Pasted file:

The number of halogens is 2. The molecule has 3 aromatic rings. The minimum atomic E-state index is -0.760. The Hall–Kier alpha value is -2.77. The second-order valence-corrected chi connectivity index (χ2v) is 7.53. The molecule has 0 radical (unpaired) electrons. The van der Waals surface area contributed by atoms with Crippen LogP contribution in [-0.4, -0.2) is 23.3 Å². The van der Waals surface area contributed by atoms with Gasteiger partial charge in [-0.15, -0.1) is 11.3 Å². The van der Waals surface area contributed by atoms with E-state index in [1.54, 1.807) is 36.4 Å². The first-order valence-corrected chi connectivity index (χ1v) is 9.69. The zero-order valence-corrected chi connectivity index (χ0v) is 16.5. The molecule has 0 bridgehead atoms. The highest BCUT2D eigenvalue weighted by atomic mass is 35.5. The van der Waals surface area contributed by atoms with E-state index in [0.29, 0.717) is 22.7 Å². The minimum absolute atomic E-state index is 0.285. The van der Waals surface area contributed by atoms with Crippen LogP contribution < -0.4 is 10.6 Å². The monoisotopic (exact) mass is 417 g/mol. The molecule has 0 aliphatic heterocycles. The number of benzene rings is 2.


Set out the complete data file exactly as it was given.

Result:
The number of halogens is 2. The molecule has 3 aromatic rings. The minimum atomic E-state index is -0.760. The Hall–Kier alpha value is -2.77. The second-order valence-corrected chi connectivity index (χ2v) is 7.53. The molecule has 0 radical (unpaired) electrons. The van der Waals surface area contributed by atoms with Crippen LogP contribution in [-0.4, -0.2) is 23.3 Å². The van der Waals surface area contributed by atoms with Gasteiger partial charge in [-0.15, -0.1) is 11.3 Å². The van der Waals surface area contributed by atoms with E-state index in [1.54, 1.807) is 36.4 Å². The first-order valence-corrected chi connectivity index (χ1v) is 9.69. The zero-order valence-corrected chi connectivity index (χ0v) is 16.5. The molecule has 0 bridgehead atoms. The highest BCUT2D eigenvalue weighted by atomic mass is 35.5. The van der Waals surface area contributed by atoms with E-state index in [0.29, 0.717) is 22.7 Å². The minimum absolute atomic E-state index is 0.285. The van der Waals surface area contributed by atoms with Crippen LogP contribution < -0.4 is 10.6 Å². The monoisotopic (exact) mass is 417 g/mol. The molecule has 0 aliphatic heterocycles. The number of benzene rings is 2.